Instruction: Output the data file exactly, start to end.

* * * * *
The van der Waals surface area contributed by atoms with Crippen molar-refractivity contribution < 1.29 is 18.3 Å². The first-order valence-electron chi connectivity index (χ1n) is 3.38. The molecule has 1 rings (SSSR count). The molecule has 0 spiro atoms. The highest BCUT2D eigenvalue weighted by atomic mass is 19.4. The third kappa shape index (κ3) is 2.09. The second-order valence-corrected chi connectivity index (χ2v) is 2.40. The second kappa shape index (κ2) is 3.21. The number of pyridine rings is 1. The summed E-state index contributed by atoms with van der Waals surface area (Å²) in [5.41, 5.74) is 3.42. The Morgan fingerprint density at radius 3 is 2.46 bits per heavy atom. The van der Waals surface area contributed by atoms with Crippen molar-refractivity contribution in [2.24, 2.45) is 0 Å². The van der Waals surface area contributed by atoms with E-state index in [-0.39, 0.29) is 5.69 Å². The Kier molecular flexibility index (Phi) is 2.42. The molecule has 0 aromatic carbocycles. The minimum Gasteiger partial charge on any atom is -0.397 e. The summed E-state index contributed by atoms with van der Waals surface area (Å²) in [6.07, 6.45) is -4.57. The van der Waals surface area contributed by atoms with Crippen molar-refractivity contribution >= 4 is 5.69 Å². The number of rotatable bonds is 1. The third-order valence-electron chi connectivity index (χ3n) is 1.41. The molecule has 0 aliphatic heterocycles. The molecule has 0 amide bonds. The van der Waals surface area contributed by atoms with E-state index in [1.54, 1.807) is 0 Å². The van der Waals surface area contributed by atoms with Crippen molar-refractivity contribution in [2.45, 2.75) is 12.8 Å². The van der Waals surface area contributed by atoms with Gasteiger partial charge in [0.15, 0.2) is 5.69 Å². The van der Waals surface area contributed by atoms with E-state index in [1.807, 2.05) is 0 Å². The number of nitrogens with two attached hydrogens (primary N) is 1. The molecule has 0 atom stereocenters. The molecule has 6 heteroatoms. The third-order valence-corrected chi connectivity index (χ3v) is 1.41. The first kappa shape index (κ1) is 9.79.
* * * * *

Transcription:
The van der Waals surface area contributed by atoms with Crippen molar-refractivity contribution < 1.29 is 18.3 Å². The first-order valence-electron chi connectivity index (χ1n) is 3.38. The molecule has 1 rings (SSSR count). The molecule has 0 spiro atoms. The highest BCUT2D eigenvalue weighted by atomic mass is 19.4. The third kappa shape index (κ3) is 2.09. The second-order valence-corrected chi connectivity index (χ2v) is 2.40. The second kappa shape index (κ2) is 3.21. The number of pyridine rings is 1. The summed E-state index contributed by atoms with van der Waals surface area (Å²) in [5.41, 5.74) is 3.42. The Morgan fingerprint density at radius 3 is 2.46 bits per heavy atom. The van der Waals surface area contributed by atoms with Crippen molar-refractivity contribution in [2.24, 2.45) is 0 Å². The van der Waals surface area contributed by atoms with E-state index in [-0.39, 0.29) is 5.69 Å². The Kier molecular flexibility index (Phi) is 2.42. The molecule has 0 aromatic carbocycles. The minimum Gasteiger partial charge on any atom is -0.397 e. The summed E-state index contributed by atoms with van der Waals surface area (Å²) in [6.07, 6.45) is -4.57. The van der Waals surface area contributed by atoms with Crippen molar-refractivity contribution >= 4 is 5.69 Å². The number of rotatable bonds is 1. The third-order valence-electron chi connectivity index (χ3n) is 1.41. The molecule has 0 aliphatic heterocycles. The molecule has 0 amide bonds. The van der Waals surface area contributed by atoms with E-state index in [1.54, 1.807) is 0 Å². The van der Waals surface area contributed by atoms with Crippen molar-refractivity contribution in [2.45, 2.75) is 12.8 Å². The van der Waals surface area contributed by atoms with Gasteiger partial charge in [0.15, 0.2) is 5.69 Å². The van der Waals surface area contributed by atoms with E-state index in [1.807, 2.05) is 0 Å². The number of nitrogens with two attached hydrogens (primary N) is 1. The molecule has 0 atom stereocenters. The molecule has 6 heteroatoms. The third-order valence-corrected chi connectivity index (χ3v) is 1.41. The first kappa shape index (κ1) is 9.79.